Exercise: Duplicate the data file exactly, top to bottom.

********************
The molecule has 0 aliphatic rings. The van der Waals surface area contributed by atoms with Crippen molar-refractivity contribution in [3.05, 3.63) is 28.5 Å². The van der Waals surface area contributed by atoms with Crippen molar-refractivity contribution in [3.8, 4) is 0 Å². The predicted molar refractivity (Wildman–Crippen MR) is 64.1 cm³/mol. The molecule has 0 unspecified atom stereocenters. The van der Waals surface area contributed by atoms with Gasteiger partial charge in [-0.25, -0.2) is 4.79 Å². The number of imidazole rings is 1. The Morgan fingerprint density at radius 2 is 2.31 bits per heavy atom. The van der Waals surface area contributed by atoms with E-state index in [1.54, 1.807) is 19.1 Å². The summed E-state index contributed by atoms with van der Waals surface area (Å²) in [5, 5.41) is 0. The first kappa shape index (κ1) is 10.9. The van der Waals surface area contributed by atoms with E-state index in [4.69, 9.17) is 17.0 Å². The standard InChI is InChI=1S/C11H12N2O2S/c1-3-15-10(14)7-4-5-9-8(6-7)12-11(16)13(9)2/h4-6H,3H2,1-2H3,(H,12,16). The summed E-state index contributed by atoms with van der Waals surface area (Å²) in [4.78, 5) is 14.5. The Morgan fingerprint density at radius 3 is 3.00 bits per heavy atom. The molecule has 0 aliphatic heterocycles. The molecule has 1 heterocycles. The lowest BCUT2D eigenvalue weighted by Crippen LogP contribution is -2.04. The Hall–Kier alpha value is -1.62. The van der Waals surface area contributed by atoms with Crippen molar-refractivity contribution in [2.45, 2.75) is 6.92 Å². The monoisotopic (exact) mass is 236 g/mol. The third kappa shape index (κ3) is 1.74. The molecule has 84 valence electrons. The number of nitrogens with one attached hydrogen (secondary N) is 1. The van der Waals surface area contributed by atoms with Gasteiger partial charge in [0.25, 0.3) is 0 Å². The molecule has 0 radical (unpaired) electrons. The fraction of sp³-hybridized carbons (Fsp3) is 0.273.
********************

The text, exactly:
The molecule has 0 aliphatic rings. The van der Waals surface area contributed by atoms with Crippen molar-refractivity contribution in [3.05, 3.63) is 28.5 Å². The van der Waals surface area contributed by atoms with Crippen molar-refractivity contribution in [3.8, 4) is 0 Å². The predicted molar refractivity (Wildman–Crippen MR) is 64.1 cm³/mol. The molecule has 0 unspecified atom stereocenters. The van der Waals surface area contributed by atoms with Gasteiger partial charge in [-0.25, -0.2) is 4.79 Å². The number of imidazole rings is 1. The Morgan fingerprint density at radius 2 is 2.31 bits per heavy atom. The van der Waals surface area contributed by atoms with E-state index in [1.54, 1.807) is 19.1 Å². The summed E-state index contributed by atoms with van der Waals surface area (Å²) in [5, 5.41) is 0. The first kappa shape index (κ1) is 10.9. The van der Waals surface area contributed by atoms with E-state index in [4.69, 9.17) is 17.0 Å². The standard InChI is InChI=1S/C11H12N2O2S/c1-3-15-10(14)7-4-5-9-8(6-7)12-11(16)13(9)2/h4-6H,3H2,1-2H3,(H,12,16). The summed E-state index contributed by atoms with van der Waals surface area (Å²) in [4.78, 5) is 14.5. The Morgan fingerprint density at radius 3 is 3.00 bits per heavy atom. The molecule has 0 aliphatic heterocycles. The molecule has 1 heterocycles. The lowest BCUT2D eigenvalue weighted by Crippen LogP contribution is -2.04. The Hall–Kier alpha value is -1.62. The van der Waals surface area contributed by atoms with Crippen molar-refractivity contribution in [2.45, 2.75) is 6.92 Å². The monoisotopic (exact) mass is 236 g/mol. The third kappa shape index (κ3) is 1.74. The molecule has 84 valence electrons. The number of nitrogens with one attached hydrogen (secondary N) is 1. The van der Waals surface area contributed by atoms with Gasteiger partial charge in [0.25, 0.3) is 0 Å². The molecule has 0 radical (unpaired) electrons. The fraction of sp³-hybridized carbons (Fsp3) is 0.273.